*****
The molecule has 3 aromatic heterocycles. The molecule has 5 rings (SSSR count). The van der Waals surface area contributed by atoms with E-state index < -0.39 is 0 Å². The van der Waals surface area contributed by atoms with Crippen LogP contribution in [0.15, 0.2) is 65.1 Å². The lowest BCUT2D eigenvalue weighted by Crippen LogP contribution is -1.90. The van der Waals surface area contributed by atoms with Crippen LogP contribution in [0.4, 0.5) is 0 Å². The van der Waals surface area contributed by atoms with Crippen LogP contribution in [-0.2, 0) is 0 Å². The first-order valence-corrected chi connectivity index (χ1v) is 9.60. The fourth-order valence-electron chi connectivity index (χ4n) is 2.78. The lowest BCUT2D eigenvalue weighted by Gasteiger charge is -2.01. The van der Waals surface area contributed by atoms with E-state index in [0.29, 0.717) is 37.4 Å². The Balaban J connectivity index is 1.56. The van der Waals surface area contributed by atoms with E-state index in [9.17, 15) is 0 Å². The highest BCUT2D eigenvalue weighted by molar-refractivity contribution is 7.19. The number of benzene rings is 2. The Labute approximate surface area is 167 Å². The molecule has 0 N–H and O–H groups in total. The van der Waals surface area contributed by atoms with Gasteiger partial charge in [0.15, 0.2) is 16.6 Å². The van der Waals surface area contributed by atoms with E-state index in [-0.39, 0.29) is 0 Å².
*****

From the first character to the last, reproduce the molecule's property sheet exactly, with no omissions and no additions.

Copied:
The molecule has 3 aromatic heterocycles. The molecule has 5 rings (SSSR count). The van der Waals surface area contributed by atoms with E-state index < -0.39 is 0 Å². The van der Waals surface area contributed by atoms with Crippen LogP contribution in [0.15, 0.2) is 65.1 Å². The lowest BCUT2D eigenvalue weighted by Crippen LogP contribution is -1.90. The van der Waals surface area contributed by atoms with Crippen LogP contribution in [0.4, 0.5) is 0 Å². The van der Waals surface area contributed by atoms with Crippen LogP contribution in [-0.2, 0) is 0 Å². The first-order valence-corrected chi connectivity index (χ1v) is 9.60. The fourth-order valence-electron chi connectivity index (χ4n) is 2.78. The lowest BCUT2D eigenvalue weighted by Gasteiger charge is -2.01. The van der Waals surface area contributed by atoms with E-state index in [0.29, 0.717) is 37.4 Å². The Balaban J connectivity index is 1.56. The van der Waals surface area contributed by atoms with E-state index in [9.17, 15) is 0 Å². The highest BCUT2D eigenvalue weighted by molar-refractivity contribution is 7.19. The number of benzene rings is 2. The Labute approximate surface area is 167 Å². The molecule has 0 N–H and O–H groups in total. The van der Waals surface area contributed by atoms with Gasteiger partial charge in [0.15, 0.2) is 16.6 Å². The van der Waals surface area contributed by atoms with E-state index in [-0.39, 0.29) is 0 Å².